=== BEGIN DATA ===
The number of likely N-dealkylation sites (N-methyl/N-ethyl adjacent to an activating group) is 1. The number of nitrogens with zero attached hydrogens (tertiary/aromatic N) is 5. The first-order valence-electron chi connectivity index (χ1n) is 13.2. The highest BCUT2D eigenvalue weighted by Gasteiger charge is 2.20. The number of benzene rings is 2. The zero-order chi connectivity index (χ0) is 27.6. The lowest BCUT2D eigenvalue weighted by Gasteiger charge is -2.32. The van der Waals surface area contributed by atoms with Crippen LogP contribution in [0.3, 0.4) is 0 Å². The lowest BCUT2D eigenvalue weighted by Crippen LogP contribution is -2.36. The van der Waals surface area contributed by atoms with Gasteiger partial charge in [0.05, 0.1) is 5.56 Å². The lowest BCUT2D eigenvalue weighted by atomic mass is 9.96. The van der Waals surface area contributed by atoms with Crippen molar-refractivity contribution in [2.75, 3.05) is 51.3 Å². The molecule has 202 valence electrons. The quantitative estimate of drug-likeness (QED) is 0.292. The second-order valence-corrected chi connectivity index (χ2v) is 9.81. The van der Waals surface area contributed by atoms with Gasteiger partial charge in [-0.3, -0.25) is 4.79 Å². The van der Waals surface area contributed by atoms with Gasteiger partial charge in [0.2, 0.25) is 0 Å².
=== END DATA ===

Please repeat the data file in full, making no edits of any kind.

The number of likely N-dealkylation sites (N-methyl/N-ethyl adjacent to an activating group) is 1. The number of nitrogens with zero attached hydrogens (tertiary/aromatic N) is 5. The first-order valence-electron chi connectivity index (χ1n) is 13.2. The highest BCUT2D eigenvalue weighted by Gasteiger charge is 2.20. The number of benzene rings is 2. The zero-order chi connectivity index (χ0) is 27.6. The lowest BCUT2D eigenvalue weighted by Gasteiger charge is -2.32. The van der Waals surface area contributed by atoms with Crippen LogP contribution in [0.3, 0.4) is 0 Å². The lowest BCUT2D eigenvalue weighted by Crippen LogP contribution is -2.36. The van der Waals surface area contributed by atoms with Gasteiger partial charge in [0.05, 0.1) is 5.56 Å². The lowest BCUT2D eigenvalue weighted by atomic mass is 9.96. The van der Waals surface area contributed by atoms with Crippen molar-refractivity contribution in [2.75, 3.05) is 51.3 Å². The molecule has 202 valence electrons. The quantitative estimate of drug-likeness (QED) is 0.292. The second-order valence-corrected chi connectivity index (χ2v) is 9.81. The van der Waals surface area contributed by atoms with Gasteiger partial charge in [-0.3, -0.25) is 4.79 Å². The van der Waals surface area contributed by atoms with Gasteiger partial charge in [0.2, 0.25) is 0 Å².